April 12, 2016 – While most 2016 pay raises will average around three percent, certain engineering, information technology, manufacturing & logistics, and office & administration jobs can expect compensation increases of six to nine percent, according to the just-released Randstad U.S. annual salary guide.
Randstad’s guides unveil compensation ranges for top positions in numerous geographic regions around the country and cover engineering, finance & accounting, healthcare, human resources, information technology, life sciences, manufacturing & logistics, and office & administration.
Some salary guides pinpoint jobs that show pay increases as much as triple the national average. For example, the following jobs in engineering, information technology, manufacturing & logistics, and office & administration showed the highest year-over-year national median salary increases:
- Engineering: electronics / computer engineer (8.31 percent); mechanical engineer (7.38 percent); quality engineer (7.36 percent);
- Information Technology: network engineer (7.21 percent); software engineer (5.48 percent); project manager (3.87 percent);
- Manufacturing & Logistics: electromechanical technician (9.29 percent); assistant plant manager (8.05 percent); maintenance manager (6.65 percent);
- Office & Administration: office manager (6.68 percent); call center representative – general calls (4.55 percent); accounts receivable supervisor (4.50 percent).
The salary guides also highlight today’s most in-demand jobs:
- Finance & Accounting: senior accountant; cost accountant; finance (financial planning and analysis) manager;
- Healthcare: allied health; travel nursing; physicians;
- Human Resources: human resources generalist; human resources business partner; learning and development manager;
- Life Sciences: drug safety associate; clinical study manager; regulatory affairs CMC manager.
With salaries increasing and companies across many sectors in hiring mode, expect to see more employees jumping ship for higher pay. According to several recent surveys, a quarter of U.S. workers plan to change jobs this year.
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According to a study released by Penna, 48 percent of people claimed the main reason for a job change was that they were searching for better pay and benefits.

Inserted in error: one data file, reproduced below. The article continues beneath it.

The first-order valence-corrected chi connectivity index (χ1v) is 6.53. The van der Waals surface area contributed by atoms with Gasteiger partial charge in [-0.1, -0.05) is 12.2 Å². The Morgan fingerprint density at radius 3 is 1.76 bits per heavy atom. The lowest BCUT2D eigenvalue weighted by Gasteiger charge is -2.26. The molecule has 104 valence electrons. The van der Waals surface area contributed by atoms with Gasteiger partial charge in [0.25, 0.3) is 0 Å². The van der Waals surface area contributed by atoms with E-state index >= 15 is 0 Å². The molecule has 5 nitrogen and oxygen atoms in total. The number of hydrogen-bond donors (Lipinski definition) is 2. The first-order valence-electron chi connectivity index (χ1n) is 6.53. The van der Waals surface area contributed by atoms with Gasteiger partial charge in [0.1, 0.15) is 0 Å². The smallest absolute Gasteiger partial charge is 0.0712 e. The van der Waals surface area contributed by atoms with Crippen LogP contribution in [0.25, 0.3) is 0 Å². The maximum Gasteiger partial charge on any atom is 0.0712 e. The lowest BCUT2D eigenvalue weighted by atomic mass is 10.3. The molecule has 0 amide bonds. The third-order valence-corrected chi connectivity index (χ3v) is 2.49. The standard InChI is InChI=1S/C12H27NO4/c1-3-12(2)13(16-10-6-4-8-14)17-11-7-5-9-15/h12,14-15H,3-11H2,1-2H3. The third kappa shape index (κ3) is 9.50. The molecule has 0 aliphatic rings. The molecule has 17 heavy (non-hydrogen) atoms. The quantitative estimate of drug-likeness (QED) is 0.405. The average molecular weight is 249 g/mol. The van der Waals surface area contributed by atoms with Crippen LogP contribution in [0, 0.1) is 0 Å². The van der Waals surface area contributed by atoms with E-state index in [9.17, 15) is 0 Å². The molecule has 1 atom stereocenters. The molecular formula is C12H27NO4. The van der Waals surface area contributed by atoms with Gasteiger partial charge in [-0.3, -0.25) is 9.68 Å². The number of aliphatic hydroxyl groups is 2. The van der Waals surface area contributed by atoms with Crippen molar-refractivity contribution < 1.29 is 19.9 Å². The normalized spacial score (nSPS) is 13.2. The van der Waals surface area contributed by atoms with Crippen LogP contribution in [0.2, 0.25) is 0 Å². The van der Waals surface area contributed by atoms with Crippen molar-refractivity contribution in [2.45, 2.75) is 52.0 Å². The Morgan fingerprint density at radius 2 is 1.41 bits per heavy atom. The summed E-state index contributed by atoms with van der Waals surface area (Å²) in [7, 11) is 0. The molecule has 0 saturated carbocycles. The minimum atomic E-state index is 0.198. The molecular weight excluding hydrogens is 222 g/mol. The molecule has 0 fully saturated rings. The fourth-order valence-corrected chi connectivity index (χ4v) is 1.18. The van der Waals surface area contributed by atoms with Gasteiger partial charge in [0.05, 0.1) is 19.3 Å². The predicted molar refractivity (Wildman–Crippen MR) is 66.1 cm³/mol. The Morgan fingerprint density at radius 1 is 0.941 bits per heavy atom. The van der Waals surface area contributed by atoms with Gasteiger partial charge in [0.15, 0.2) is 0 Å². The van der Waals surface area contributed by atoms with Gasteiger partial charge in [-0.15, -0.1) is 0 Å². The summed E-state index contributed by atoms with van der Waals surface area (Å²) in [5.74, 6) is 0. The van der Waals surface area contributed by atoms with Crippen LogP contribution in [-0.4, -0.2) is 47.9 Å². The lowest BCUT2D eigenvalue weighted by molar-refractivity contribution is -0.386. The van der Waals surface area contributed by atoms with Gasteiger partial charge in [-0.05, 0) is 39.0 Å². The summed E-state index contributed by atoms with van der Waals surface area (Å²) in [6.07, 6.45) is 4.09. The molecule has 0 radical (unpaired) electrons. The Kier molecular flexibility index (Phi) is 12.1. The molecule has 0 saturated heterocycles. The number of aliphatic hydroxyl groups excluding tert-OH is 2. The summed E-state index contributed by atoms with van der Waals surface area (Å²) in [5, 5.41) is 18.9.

Workers looking for higher pay comes as no surprise and various studies have pointed to expected salary increases in the coming year.
According to the Korn Ferry Hay Group 2016 Salary Forecast study, workers are expected to see wage increases of 2.5 percent, the highest in three years.
In other parts of the world, salaries are also increasing. The Korn Ferry Hay Group report found that salaries in Asia are forecasted to increase by 6.4 percent, Europe is set to see an average salary increase of 2.8 percent, North America will experience growth of 2.7, the Middle East will be up 5.3 percent, Africa will increase 6.5 percent, and Latin America will jump 11.4 percent.
“This year’s global salary forecast shows that for the majority of countries real wage increases in 2016 are set to be the highest in three years,” said Philip Spriet, global managing director for productized services at Hay Group. “Differing macro-economic conditions means there are stark variations globally, but overall decent pay increases, coupled with extremely low (and in some cases, zero) inflation, mean that the outlook is positive for workers.”
Another recent survey by the Hay Group found that workers in the oil and gas, chemicals and life sciences industries out-earn their peers in other industries. On the other end of the spectrum, employees in retail earn well below the average pay of their peers, when looking across all industries.
The report found that toward the top of the list of highest paying industries around the globe, the chemicals (nine percent above the average) and life sciences (eight percent above the average) industries pay higher than average wages across the board. Despite current downward trends in the oil and gas industry, Hay Group analysis found this sector to be the top payer at the global level, coming in at 22 percent above the average pay across all industries. At the bottom end of the scale, the retail sector typically pays 12 percent below the average, while the construction and services industries both pay four percent less than the overall average.
“As global economies continue to grapple with weak consumer spending, it’s little surprise we see industries more reliant on hourly wage labor at the bottom of our ranking, worldwide,” said Ben Frost, a consultant at Hay Group. “Comparatively, industries where labor is concentrated in highly technical roles, including engineering and scientific functions, have fared much better as far as employee pay is concerned.”
In the U.S., the life sciences industry emerges at the top of the Hay Group analysis, paying 30 percent more than the average pay across all industries and title levels. Not surprisingly, recruiters feeding leadership to the sector say persistent talent shortages and the need to develop and retain employees with critical business and technology skill sets will continue to challenge global life sciences companies, driving up wages. Strategies for leadership, talent and human resources are undergoing dramatic change as a result.
“As on the global level, we’re seeing highly technical STEM-focused roles paying off for workers in the U.S., while government roles hold the bottom slot in our study,” said Mr. Frost. “On the healthcare, property and casualty insurance and health insurance side, these industries necessarily include a large number of administrative rolls, in claims processing and similar functions, which tend to drive down the overall pay levels seen in our analysis.”
Contributed by Scott A. Scanlon, Editor-in-Chief, Hunt Scanlon Media